Let me state for the record that I am not sanguine about electing someone President of the United States who has no experience holding elected office. I believe that electing someone like Ben Carson, Carly Fiorina, or Donald Trump would be a recipe for disaster. The lack of experience on each of those individuals' part in operating a government entity of any size is, I believe, a detriment to success in each case. As vociferous as some are about trying to equate government with business, thereby making the case for a Trump or a Fiorina as a wise presidential choice, those two entities could not be any different.
The primary difference between government and business, and the reason they should be separated from each other as much as possible, is that government can make laws and implement regulations that can have either a deleterious or enhancing effect on the lives of the average citizen; business can not. We have seen the outcome of business leaders when they are given the power to have monopolized control over a part of people's lives. In some cases they operate with more venality than elected politicians.
Getting back to the business choices in the Republican primary, i.e. Donald Trump and Carly Fiorina. While the former may have more wealth than the latter, the latter actually has experience more closely related to government than the former. Donald Trump runs his empire with an almost dictatorial abandon, not having any real board of directors or shareholders to which he must answer. Ms. Fiorina ran one of the largest technology companies in the world, Hewlett Packard, and had to please a board of directors, much like a mini-congress, and shareholders, much like the American voter.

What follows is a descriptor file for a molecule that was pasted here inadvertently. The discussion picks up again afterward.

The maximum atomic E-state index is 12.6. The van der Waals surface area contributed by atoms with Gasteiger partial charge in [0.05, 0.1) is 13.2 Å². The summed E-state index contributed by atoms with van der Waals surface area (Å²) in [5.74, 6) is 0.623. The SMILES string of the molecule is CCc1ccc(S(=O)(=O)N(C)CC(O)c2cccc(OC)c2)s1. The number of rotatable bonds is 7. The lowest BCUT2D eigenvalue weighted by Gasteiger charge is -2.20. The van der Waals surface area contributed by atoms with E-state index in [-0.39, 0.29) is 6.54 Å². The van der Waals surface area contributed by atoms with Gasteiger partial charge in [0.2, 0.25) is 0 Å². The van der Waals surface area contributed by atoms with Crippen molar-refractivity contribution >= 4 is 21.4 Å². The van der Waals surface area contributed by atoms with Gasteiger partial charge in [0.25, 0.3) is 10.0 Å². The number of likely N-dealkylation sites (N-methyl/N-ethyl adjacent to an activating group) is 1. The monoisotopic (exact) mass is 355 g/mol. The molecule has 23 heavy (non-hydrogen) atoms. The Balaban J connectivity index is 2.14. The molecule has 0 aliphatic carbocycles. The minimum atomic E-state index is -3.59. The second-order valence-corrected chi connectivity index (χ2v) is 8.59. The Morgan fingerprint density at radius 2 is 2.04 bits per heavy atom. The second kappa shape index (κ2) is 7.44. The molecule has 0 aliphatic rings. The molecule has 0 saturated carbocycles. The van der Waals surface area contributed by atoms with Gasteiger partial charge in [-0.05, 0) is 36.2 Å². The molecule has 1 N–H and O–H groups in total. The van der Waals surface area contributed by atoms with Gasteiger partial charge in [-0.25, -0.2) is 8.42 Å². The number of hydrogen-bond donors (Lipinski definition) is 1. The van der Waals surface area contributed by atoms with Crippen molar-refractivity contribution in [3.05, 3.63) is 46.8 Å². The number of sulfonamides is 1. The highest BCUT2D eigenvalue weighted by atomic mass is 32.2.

And of all the accolades the Trump supporters heap on him as a qualification for being president, the wealth building is the least impressive. If we are to believe the often times dishonest Mr. Trump, his total wealth is 9 billion dollars. Which is fairly impressive. But when one considers that he started out in 1971 with 400 million dollars from his father, and considering that the stock market sat at 836, if that money had been invested in an indexed fund over the same time period it would be worth more than the 9 billion dollars Mr. Trump brags about today. At least Ms. Fiorina did not begin life with a silver spoon in her mouth and actually worked her way up from secretary to CEO.
As I began this post saying, I do not think it would be perspicacious for the American voter to elect as president someone with no electoral experience. It would be analogous to making someone CEO of a multi-billion dollar company with no experience or expecting them to perform delicate surgery with no medical experience. This country needs a principled leader who has worked with elected legislatures to enact positive change for their constituents. A successful governor would be my first choice, but an experienced senator might also fill the bill. Someone who has taken a fortune and made a bigger fortune, not always by democratic means, would not even make it on my radar of choices for the highest elected office in the land.